Nikanisk Ingonish Island

In this video, Kyle Gloade, Gerald Gloade and Clifford Paul discuss a rhyolite toolstone found at Ingonish Island. Along with being a toolstone used for thousands of years, it also has remarkable magnetic properties.
This projectile point (left) was found on the shoreline of St. George's Bay, and is made of Ingonish Island rhyolite. The artifact on the right is a large biface (used as a spear point or knife) and also is made of Ingonish Island rhyolite. Its form suggests it is more than 3,000 years old. Artifacts like these have been found throughout Mi’kma’ki. From the collections of the Nova Scotia Museum, Archaeology Collections, Halifax, NS.

This projectile point (left) was found on the shoreline of St. George’s Bay, and is made of Ingonish Island rhyolite. The artifact on the right is a large biface (used as a spear point or knife) and also is made of Ingonish Island rhyolite. Its form suggests it is more than 3,000 years old. Artifacts like these have been found throughout Mi’kma’ki. From the collections of the Nova Scotia Museum, Archaeology Collections, Halifax, NS.

Ingonish Island is an important place, where both a quarry site and a presumed living site have been found. The quarry is the source for a rock, called Ingonish Island rhyolite, that has been used for thousands years and has been found in archaeological sites across Mi’kma’ki.

In the video shown here, Clifford Paul reports on one such artifact, an arrowhead found in the Cape Breton Highlands, which dates back some 4,500 years.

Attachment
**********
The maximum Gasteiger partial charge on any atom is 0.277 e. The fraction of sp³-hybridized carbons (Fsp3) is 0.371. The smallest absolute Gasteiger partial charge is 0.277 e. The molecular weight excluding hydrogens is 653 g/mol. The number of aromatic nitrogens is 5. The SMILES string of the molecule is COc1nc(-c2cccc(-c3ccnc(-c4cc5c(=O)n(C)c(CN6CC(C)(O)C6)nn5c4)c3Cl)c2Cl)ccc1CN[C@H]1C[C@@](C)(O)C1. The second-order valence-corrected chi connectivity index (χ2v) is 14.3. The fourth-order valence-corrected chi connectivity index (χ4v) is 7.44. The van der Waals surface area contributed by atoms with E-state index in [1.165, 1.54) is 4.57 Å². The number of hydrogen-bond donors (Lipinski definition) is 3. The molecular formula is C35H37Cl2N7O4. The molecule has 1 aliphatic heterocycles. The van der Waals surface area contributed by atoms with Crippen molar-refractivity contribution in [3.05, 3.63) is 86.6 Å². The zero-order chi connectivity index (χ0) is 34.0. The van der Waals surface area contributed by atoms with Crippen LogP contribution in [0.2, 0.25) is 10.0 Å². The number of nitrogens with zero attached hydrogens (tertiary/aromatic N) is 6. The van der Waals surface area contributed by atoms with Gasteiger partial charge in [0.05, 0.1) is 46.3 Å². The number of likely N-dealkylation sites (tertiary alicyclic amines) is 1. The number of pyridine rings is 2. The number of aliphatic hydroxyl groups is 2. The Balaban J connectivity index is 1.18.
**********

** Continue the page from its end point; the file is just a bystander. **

Excavations in 1975 by St. Francis Xavier archaeologist Ron Nash and his crew at the ancestral site at the Island showed a group of artifacts that were exclusively stone. While it is not a huge collection, it is significant because it spans thousands of years. The artifacts are presumed to have ranged in dates between 8,000 and 1,000 years ago based on their form. Together with evidence of Ingonish Island rhyolite artifacts from other sites, we know this has been an important place for a very, very long time.

5 Responses to Ingonish Island

  1. Jerry Wetzel says:

    Hi, I have been researching Mi’kmaq use and occupation of Newfoundland (Ta’kam’kuk) for the past 40 years. Due to a poorly prepared case, the Conne River Band lost a Mi’kmaw land claims case in 2009 ? not sure of the date of decision, but the case name was R. v. Drew. Now, the only way to revive the Mi’kmaq claim in Newfoundland is via archaeological evidence. A rhyolite point from Ingonish found in St. George’s Bay really got my attention. Can you tell me how many other rhyolite artifacts have been recovered in Newfoundland and where. I am interested in the exact location the St. George’s Bay point was found. Any information would be appreciated.

    • MDCC says:

      Hi Jerry,

      We would suggest contacting the Provincial Archaeology Office, http://www.btcrd.gov.nl.ca/department/contact_arts.html#pao

      Also, you might be interested in this article by Helen Kristmanson, “The Application of X-ray Fluorescence Analysis to Archaeological Samples: A Case Study from Newfoundland and Cape Breton Island”. Canadian Journal of Archaeology / Journal Canadien d’Archéologie 28.2 (2004): 342–352.

      We find Ingonish Island rhyolite at sites throughout Nova Scotia. Very cool!

      MDCC Staff

  2. ray donovan says:

    Everyday when I wake up I look at Ingonish island,my great grandmother is Mikmaq and I often wonder if ingonish island was connected to the mainland of ingonish at one time and of course Did my ggrandma visit the island,i believe the island is private now.

  3. Pingback: Ingonish: A puzzle | Joanne Doucette

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